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Critical Analysis of the Project Management Plan Developed for the Hilton Hotel (Auckland)

Executive Summary

The current report is the critical analysis of the project management plan developed for the Hilton Hotel (Auckland). The project plan of the hotel is to implement automated mechanism to operate the various electronic appliances within the hotel such as television, water geyser, doors, windows, curtains, and others such electronic elements. The project plan had some major missing aspects that have been recommended to be improved. Some of them are introduction of agile methodology to aide in the communication, bringing into picture the risk mitigation strategies so that the top management can make appropriate decisions about the project. Overall, the project plan has considered significant sections that are appreciable. The project procurement required more detail as it is important to understand whether the procurement of resources as per the standard and within budget. Apart from that, the human resource management plan requires detail on the bringing in the individuals for the project along with their skills and area specialization.

1. Introduction

The paper examines the project management plan for the Hilton Hotels. The project management plan for the hotel has been developed and is expected to be implemented in the days to come. This paper will analyse the developed plan and the elements that were considered along with the improvement areas. The analysis has been done in considering the theories that have been developed in relation to the project management plan.

Hilton Hotels and Restaurants is a big chain of hotels started by Conrad Hotel in 1919. The purpose of the project management plan developed for this hotel is to implement the system that would be fully automated such as automated room lighting system, auto-temperature adjustment, alarm system, automated television, and other things. The expectation is to install a system that is fully integrated and can be managed through the smartphones of the customers and also from the central control room of the individual hotels. The appendix I shows the activities that were defined for this project along with the deadline for each of the activities. The use of MS Project Software was facilitated to develop the plan and schedule the activities.

The second chapter of this report gives brief introduction of the project considered for the assessment. The third chapter discusses the audience and the structure of the project plan and whether there exists any alternatives for the existing plan. The fourth chapter analyses the contents of the project management plan such as scope, schedules, etc. The fifth and sixth chapter concludes the paper and recommends appropriate elements for the plan respectively.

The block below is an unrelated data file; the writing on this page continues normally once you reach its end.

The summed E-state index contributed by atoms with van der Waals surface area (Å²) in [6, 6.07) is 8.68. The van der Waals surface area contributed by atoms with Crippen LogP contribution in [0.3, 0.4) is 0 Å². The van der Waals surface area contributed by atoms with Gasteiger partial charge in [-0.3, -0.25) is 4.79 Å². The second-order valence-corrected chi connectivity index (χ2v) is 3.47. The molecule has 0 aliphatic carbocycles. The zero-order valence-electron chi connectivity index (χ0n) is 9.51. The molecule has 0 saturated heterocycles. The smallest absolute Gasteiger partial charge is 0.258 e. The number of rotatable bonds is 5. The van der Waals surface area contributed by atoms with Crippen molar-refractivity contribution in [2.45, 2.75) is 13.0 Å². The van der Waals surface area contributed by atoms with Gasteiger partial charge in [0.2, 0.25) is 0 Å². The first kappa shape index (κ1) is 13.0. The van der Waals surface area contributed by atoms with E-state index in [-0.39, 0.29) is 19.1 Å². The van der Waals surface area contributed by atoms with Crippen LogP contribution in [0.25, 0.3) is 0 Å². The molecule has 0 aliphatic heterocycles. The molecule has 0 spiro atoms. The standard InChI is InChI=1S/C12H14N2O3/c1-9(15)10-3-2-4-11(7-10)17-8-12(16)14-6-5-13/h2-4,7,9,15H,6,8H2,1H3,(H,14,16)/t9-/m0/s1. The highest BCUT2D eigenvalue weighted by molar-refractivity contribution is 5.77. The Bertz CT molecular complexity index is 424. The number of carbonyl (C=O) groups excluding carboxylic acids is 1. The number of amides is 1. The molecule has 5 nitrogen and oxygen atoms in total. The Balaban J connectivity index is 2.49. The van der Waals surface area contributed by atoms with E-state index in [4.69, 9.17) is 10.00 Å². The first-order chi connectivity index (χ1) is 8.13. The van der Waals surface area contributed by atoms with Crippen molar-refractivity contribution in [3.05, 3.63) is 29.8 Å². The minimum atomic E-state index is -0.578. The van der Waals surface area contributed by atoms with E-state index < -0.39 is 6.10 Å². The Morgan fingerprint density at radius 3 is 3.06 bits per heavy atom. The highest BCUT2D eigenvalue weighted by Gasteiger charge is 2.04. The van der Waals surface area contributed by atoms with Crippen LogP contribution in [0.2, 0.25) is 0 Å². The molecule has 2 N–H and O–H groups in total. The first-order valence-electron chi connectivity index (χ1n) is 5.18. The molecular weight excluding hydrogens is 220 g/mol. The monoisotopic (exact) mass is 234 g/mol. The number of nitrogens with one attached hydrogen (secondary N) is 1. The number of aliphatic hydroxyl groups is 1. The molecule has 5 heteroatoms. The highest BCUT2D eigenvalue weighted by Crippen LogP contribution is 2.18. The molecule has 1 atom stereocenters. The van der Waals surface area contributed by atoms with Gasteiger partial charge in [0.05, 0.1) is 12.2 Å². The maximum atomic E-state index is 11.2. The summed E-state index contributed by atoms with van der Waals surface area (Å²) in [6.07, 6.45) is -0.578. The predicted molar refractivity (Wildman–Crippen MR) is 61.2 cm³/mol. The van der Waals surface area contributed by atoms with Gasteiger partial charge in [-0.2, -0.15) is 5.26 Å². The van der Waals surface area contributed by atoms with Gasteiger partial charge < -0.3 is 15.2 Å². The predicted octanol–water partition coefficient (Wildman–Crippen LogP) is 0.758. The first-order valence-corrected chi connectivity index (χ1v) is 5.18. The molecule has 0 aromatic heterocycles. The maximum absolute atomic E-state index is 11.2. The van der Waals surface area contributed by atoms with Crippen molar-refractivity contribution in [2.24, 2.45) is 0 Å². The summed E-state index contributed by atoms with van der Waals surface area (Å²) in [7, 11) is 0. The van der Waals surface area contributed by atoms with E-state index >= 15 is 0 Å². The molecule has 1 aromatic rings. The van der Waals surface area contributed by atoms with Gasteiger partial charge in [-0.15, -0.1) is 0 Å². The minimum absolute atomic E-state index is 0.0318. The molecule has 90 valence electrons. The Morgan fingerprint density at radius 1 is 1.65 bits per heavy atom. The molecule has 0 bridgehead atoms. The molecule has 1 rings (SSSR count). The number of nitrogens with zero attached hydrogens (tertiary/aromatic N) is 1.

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2. Project Background

The project management plan has been developed for the Hilton Hotels chain. The competition in the market is gradually increasing and it has become important for this hotel to constantly upgrade to stay ahead of the competition (Holjevac, 2003). Therefore, the organization has planned to upgrade the facilities within the hotels by considering the technologically advanced equipment. The plan is to install fully automatic system within the hotels that will take care of the Air Conditioners, television, doors, windows, heater, water geyser, andbooking system that considers customer’s preference prior to their arrival. The integration of these elements will be done for the android and iOS based smartphones, and for windows. These operating systems are prevalently used by the masses and can capture large part of the customer base.

The project will be implemented in one of the hotels prior to beginning the phased implementation to the other hotels around the world. The plan that has been developed is for the one hotel initially. The investment in the project is from the hotel owner Conrad. There are various aspects of plan considered for the effective implementation, namely, project integration (to ensure effective integration of all aspects of the project), scope management (to define the premise of the project), time management (to define time for each activity to effective tracking), cost and quality management, human resource management, communication management, risk and procurement management (Dick et al, 1996).

3. Audience and Structure of Project Management Plan

This chapter analyses the audience of the plan developed for the hotel chain and whether there is any alternatives for this plan.

3.1 Intended audience to PM Plan